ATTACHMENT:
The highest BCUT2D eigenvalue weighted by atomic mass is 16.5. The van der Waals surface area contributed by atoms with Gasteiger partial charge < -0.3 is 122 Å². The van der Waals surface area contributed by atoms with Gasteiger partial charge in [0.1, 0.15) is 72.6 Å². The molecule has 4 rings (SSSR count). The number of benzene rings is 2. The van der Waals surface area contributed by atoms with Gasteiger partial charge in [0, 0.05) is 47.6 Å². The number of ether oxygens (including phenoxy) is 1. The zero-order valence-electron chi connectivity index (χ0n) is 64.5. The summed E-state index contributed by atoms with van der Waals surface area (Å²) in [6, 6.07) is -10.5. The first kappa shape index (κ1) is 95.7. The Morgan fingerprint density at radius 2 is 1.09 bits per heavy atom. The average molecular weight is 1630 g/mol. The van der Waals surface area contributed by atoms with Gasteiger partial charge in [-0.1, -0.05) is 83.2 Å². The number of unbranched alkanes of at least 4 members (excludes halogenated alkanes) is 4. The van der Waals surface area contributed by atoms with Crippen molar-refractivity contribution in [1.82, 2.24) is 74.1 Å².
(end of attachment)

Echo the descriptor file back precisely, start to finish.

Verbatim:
The highest BCUT2D eigenvalue weighted by atomic mass is 16.5. The van der Waals surface area contributed by atoms with Gasteiger partial charge < -0.3 is 122 Å². The van der Waals surface area contributed by atoms with Gasteiger partial charge in [0.1, 0.15) is 72.6 Å². The molecule has 4 rings (SSSR count). The number of benzene rings is 2. The van der Waals surface area contributed by atoms with Gasteiger partial charge in [0, 0.05) is 47.6 Å². The number of ether oxygens (including phenoxy) is 1. The zero-order valence-electron chi connectivity index (χ0n) is 64.5. The summed E-state index contributed by atoms with van der Waals surface area (Å²) in [6, 6.07) is -10.5. The first kappa shape index (κ1) is 95.7. The Morgan fingerprint density at radius 2 is 1.09 bits per heavy atom. The average molecular weight is 1630 g/mol. The van der Waals surface area contributed by atoms with Gasteiger partial charge in [-0.1, -0.05) is 83.2 Å². The number of unbranched alkanes of at least 4 members (excludes halogenated alkanes) is 4. The van der Waals surface area contributed by atoms with Crippen molar-refractivity contribution in [1.82, 2.24) is 74.1 Å².